Since it opened 10 years ago, this Paris museum has promoted globalism, embracing diverse cultural elements from Chinese cuisine to tattoos to American jazz.
Documents released by the hackers, which appeared to be genuine, showed a direct Kremlin role in creating and directing the rebel uprising in eastern Ukraine.
George Montague, 93, who is working to get apologies instead of pardons for as many as 65,000 other gay men, spoke about his life experiences.
A Times Paris correspondent reflects on his fifth and final visit to France’s “Jungle” migrant camp.
Suggested reading by book critics and editors at The New York Times.
Amazon’s new show, about a group of young journalists, has serendipitous parallels to the contentious gender politics dominating the presidential election.
The Belgian prime minister said on Thursday that the country’s leaders had reached a compromise, but the deal could still run into problems.
Ms. Ono’s early albums, which brought the worlds of rock music and avant-garde art together in an inventive head-on collision, are being reissued.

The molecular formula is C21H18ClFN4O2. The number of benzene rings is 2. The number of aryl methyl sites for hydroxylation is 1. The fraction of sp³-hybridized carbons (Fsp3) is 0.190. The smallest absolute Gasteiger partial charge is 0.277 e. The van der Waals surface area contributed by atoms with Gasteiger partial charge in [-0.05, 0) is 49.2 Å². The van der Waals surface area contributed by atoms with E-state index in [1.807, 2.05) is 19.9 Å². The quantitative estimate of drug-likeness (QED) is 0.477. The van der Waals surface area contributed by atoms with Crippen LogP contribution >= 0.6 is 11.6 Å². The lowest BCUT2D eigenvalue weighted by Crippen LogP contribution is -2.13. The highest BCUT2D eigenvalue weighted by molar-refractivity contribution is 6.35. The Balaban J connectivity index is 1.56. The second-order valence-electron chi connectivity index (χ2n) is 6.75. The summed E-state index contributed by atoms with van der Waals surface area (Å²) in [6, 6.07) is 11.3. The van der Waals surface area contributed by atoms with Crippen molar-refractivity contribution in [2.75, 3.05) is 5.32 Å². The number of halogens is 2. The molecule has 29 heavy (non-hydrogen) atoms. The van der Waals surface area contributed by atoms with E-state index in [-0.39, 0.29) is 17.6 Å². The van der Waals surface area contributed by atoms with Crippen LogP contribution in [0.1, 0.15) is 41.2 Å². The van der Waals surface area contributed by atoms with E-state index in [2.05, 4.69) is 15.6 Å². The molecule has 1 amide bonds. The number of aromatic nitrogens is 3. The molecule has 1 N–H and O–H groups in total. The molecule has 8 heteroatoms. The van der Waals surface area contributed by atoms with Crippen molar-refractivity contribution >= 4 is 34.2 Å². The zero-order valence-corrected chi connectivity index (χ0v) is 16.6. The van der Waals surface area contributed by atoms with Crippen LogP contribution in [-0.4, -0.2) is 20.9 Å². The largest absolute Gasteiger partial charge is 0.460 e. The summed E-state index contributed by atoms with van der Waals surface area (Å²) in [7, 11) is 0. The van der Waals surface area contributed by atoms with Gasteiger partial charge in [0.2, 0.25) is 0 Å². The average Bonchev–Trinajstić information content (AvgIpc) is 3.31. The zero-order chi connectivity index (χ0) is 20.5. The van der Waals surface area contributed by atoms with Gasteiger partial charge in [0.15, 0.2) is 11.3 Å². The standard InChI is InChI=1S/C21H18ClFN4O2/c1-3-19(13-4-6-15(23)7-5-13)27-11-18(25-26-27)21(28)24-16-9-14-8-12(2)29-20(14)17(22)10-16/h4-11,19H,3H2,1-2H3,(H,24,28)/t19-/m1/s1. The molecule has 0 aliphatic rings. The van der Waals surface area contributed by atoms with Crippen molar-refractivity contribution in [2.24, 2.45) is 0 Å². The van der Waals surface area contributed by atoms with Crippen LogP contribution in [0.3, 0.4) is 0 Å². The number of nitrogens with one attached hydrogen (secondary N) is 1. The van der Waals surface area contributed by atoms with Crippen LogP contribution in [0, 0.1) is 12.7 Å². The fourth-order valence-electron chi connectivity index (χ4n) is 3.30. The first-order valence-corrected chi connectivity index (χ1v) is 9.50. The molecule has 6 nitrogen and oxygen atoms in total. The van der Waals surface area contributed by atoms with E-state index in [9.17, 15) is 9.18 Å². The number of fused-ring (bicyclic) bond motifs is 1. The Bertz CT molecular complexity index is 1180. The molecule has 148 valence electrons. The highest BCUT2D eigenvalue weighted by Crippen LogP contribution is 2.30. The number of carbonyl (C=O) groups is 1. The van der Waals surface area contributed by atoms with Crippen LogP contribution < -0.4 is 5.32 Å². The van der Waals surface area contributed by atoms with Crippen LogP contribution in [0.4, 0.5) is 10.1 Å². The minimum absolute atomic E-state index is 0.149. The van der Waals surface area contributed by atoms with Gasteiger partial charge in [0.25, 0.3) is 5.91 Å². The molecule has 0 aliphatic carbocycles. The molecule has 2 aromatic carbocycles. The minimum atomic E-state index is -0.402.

Nissan acted after getting reassurances that the company would be protected from any negative economic impact from Britain’s decision to leave the European Union.
The encampment was a symbol of Europe’s continuing failure to solve the refugee crisis.
Teaching English is easy compared with answering questions about the G.O.P. presidential nominee.
This Philadelphia show of political art from 1910-15 focuses on pioneers of the Mexican movement for artistic nationalism.
With Britain quitting the E.U., its two founding partners must breathe new life into the idea of Europe.
The mystery fiction editor and founder of the Mysterious Press says the last book that surprised him was “Gone Girl,” by Gillian Flynn: “I never saw it coming.”
Rereading William Golding’s classic, Lois Lowry finds herself despairing that circumstances led the children to such a hell.
Here’s what you need to know to start your day.
Harassment, intimidation and violence against women in Parliaments around the world is “real and widespread,” the study found.
The conflict between private and public is the central subject of this ambitious Netflix show about the reign of Queen Elizabeth II.
The earthquakes damaged buildings in several towns, two months after a quake killed nearly 300 people in the country.
Milo Djukanovic had led the country for most of the past quarter-century and managed its peaceful separation from Serbia in 2006.